“He used to like staying at the Russell Hotel in London, because the staff were so rubbish that they would never get his messages to him or put his calls through. I went to visit him in the studio and we had a little chat and he was like, “I’ve really got this idea, I’ve got to get it done” and you could see him burning – something he needed to put down and he went off and he was recording immediately. He had a terrible temper, I never really saw it in effect but he used to talk about it and you’d have conversations about him getting into fights.”
“Supposedly if you’re nominated, then people who make clothes sometimes want you to wear their clothes. So supposedly, someone’s going to send me a suit and I can see if I like it … then wear it and give it back the next day. I don’t know if they’d let me wear a dress.”
“Kurt Cobain was essentially getting up on stage and people applauded the beautiful guy. And he did some brilliant work, but it wasn’t like a fundamental difference between him and somebody that – I don’t want to glibly say he was just like David Cassidy or something like that, but it was kind of like that. Certainly when he got famous, there were all kinds of people just going there because he was this beautiful compelling guy. And Elliott was not that guy. And people loved him for his music. Also, I don’t think he felt sorry for himself; I think Kurt Cobain felt really sorry for himself.”
“I love Leonard Cohen and Townes Van Zandt, and these people who hit these emotional places. But Elliott Smith to me was the beginning. I was writing a lot of that time, but he was the one. He was definitely a major influence on me.
I saw him at The Warfield in San Francisco, and I saw him at The Fillmore. I actually got to meet him after the Fillmore, which was pretty crazy. You know how you say you should never meet your heroes? He was quite frail. I ended up sharing some Jameson’s with him from a bottle. People were treating him like this delicate little flower they had to kind of dance around. And I wanted to grab him and say, ‘Dude you’re a fucking legend: a hero!’ Everyone was treating him like a child, which you imagine just added to his sadness and darkness.”
“Elliott Smith came in to help his friend build the studio and contributed a console that he had purchased. It was too large to fit in the building, so, the pair cannibalized what they could from it and traded away the rest.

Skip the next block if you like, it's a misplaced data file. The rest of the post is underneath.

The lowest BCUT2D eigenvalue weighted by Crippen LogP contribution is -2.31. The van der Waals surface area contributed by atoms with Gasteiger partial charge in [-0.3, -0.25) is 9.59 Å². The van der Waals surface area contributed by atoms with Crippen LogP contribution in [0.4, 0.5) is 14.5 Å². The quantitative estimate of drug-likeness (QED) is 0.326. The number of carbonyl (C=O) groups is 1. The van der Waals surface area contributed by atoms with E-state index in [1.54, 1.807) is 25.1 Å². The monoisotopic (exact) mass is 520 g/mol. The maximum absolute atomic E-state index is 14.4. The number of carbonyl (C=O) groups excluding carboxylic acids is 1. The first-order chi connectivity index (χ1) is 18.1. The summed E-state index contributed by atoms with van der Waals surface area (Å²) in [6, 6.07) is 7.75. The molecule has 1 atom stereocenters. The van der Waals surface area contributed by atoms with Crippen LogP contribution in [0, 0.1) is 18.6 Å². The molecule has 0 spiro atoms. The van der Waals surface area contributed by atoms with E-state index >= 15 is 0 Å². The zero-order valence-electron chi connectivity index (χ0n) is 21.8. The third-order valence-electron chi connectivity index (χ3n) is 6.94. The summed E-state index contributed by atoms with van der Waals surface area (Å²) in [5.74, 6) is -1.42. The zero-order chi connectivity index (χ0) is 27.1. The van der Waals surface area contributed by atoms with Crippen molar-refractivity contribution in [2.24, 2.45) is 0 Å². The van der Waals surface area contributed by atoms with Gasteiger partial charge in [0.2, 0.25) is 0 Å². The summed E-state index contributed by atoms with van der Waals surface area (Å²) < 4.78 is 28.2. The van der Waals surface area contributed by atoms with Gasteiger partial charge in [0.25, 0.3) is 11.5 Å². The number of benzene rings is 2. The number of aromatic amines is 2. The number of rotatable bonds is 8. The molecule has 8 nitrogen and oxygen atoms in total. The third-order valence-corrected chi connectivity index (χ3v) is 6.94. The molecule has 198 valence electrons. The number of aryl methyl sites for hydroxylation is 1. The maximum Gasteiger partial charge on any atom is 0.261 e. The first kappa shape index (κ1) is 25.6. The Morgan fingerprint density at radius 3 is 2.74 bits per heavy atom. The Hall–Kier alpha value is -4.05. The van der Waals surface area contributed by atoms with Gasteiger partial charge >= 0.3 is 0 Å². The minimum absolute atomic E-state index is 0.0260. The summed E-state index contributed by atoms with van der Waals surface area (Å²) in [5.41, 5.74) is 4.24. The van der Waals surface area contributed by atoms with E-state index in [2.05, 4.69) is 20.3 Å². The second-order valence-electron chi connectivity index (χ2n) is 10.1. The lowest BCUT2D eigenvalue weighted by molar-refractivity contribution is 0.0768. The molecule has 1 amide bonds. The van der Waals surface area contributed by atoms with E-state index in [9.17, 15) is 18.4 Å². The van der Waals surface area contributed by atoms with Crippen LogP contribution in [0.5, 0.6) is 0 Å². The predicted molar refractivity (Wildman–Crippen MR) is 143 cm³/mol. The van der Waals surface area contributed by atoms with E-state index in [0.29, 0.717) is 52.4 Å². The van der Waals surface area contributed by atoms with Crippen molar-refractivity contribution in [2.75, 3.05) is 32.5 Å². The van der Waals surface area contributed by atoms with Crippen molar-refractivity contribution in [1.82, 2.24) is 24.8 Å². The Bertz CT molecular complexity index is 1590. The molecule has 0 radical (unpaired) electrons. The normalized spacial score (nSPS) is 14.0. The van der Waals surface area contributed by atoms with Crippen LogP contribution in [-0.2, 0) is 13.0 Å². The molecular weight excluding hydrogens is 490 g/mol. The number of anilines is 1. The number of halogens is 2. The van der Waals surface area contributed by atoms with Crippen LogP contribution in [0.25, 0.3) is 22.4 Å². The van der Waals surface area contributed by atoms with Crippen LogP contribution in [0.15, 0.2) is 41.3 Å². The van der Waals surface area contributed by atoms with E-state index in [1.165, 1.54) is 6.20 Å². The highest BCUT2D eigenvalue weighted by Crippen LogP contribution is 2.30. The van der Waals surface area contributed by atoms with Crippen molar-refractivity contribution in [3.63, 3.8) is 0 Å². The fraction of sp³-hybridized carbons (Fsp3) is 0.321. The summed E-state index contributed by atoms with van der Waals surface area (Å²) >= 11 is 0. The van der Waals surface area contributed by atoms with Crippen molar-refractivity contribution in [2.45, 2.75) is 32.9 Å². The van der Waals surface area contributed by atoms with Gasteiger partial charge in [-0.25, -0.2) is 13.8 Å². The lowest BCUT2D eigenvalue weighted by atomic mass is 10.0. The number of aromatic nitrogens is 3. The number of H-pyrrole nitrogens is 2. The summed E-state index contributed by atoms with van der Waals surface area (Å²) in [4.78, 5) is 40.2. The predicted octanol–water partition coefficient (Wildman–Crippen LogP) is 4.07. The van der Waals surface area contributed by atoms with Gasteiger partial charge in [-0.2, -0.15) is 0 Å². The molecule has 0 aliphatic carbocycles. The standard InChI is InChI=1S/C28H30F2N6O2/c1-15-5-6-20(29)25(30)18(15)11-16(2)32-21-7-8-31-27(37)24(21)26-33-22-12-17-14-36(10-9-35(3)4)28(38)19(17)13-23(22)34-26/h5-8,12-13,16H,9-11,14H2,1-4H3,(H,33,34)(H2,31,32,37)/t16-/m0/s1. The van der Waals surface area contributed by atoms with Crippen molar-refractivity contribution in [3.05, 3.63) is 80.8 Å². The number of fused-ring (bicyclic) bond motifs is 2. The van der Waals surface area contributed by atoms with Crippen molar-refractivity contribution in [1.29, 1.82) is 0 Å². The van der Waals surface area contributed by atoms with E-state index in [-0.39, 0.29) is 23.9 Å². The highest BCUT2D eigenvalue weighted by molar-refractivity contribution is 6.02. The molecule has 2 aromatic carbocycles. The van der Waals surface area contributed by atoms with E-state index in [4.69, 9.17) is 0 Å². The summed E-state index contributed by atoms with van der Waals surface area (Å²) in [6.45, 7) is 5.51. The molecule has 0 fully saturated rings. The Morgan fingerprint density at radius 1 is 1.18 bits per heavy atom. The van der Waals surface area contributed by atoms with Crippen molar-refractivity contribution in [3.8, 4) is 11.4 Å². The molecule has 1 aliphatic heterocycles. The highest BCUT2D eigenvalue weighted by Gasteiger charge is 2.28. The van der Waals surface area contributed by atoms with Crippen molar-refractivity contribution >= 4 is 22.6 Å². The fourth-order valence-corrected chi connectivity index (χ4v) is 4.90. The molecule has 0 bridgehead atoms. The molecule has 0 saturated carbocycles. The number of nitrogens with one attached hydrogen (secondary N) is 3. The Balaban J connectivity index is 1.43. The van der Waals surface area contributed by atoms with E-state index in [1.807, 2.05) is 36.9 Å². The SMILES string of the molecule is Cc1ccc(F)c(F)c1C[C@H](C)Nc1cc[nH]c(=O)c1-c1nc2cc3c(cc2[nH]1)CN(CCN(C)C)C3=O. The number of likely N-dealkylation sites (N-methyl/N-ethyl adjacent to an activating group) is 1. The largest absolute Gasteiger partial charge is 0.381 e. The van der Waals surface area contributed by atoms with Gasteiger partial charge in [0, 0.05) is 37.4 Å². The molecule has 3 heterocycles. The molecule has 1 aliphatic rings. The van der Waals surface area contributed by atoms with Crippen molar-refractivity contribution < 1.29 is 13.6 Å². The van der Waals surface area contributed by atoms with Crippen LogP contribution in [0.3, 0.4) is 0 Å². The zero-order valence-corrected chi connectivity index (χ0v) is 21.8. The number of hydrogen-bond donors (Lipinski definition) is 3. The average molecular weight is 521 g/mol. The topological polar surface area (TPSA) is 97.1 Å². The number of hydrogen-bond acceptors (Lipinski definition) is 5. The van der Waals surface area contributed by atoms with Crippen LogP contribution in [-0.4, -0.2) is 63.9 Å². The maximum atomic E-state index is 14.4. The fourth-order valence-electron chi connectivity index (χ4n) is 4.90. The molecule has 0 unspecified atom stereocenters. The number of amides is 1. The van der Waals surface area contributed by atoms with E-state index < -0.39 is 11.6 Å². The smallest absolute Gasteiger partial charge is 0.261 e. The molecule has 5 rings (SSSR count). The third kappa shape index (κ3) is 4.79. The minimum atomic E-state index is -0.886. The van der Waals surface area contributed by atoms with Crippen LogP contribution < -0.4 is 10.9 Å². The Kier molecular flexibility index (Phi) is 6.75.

Since there was a studio in Seattle called Laundry Room, Crane decided that the move would also lead to a change in monikers. Smith and Crane discussed possible names and, while sitting at breakfast, Smith reached into a Trivial Pursuit box and pulled out a card. “Jackpot” was listed as one of the answers and the two decided that would make a perfect name. Continue reading →
“I don’t think it has any chance in hell of winning. I mean, nobody knows me, and it’s not like that many people know the song. It’s not like, ‘Ah, yes, I’m finally where I worked so hard to be.’ The film thing was a happyaccident all the way around. Gus Van Sant invited me over to his house one day to see some of his new movie. He’d put some of my songs in it, and he wanted to know what I thought. I guess I expected they would be way in the background, but actually they were really in the foreground. Continue reading →
“In the summer of 2002, I’d just returned to L.A. from Eastern Europe – Belgrade -where I could live cheaply and so work full-time on a novel. To my frustration, the novel still required extensive surgery, and one night, in lieu of taking an axe to my computer, I drove to Ralph’s Supermarket on Glendale Boulevard. It was three in the morning, but there was a longish line at the cash register, and the customer immediately behind me was Elliott Smith. The checker wandered off, and I wondered if I should say anything to Elliott. Continue reading →
“What a damn fine writer. His loss is the worst one, it really is, and I mean that in every way. I personally feel that he was our finest writer and his loss is incalculable, which makes everything all that much more heartbreaking. I have some very personal memories of sweetness. Before he took out his own mind, because he spent afew years without himself, he was a creature of immense sweetness. He was not without his grinding angers inside like the rest of us but his day-to-day interaction had a lot more shyness and sweetness in his heyday. The memories I have of him are so big to me that I’ll never be able to adequately communicate it. The nature of his music might suggest an endless dourness but he was really the opposite to that when he was in good shape.”
“As soon as someone calls you a songwriter, you automatically get the melancholy tag. Also, ‘Why aren’t you playing dance music?’ and ‘Why are your songs so sad?’ They’re just clichés. If it wasn’t those, it would be different ones. You can’t always expect people to relate. There are all kinds of people, and some people understand each other and some people don’t. NSYNC sells nine million records, so there’s nine million people that can relate, and I’m not one of them. So even if you sell millions and millions of albums, there’s always going to be somebody who doesn’t get it. If you want to be creative and do what you do, it’s going to be kind of idiosyncratic.”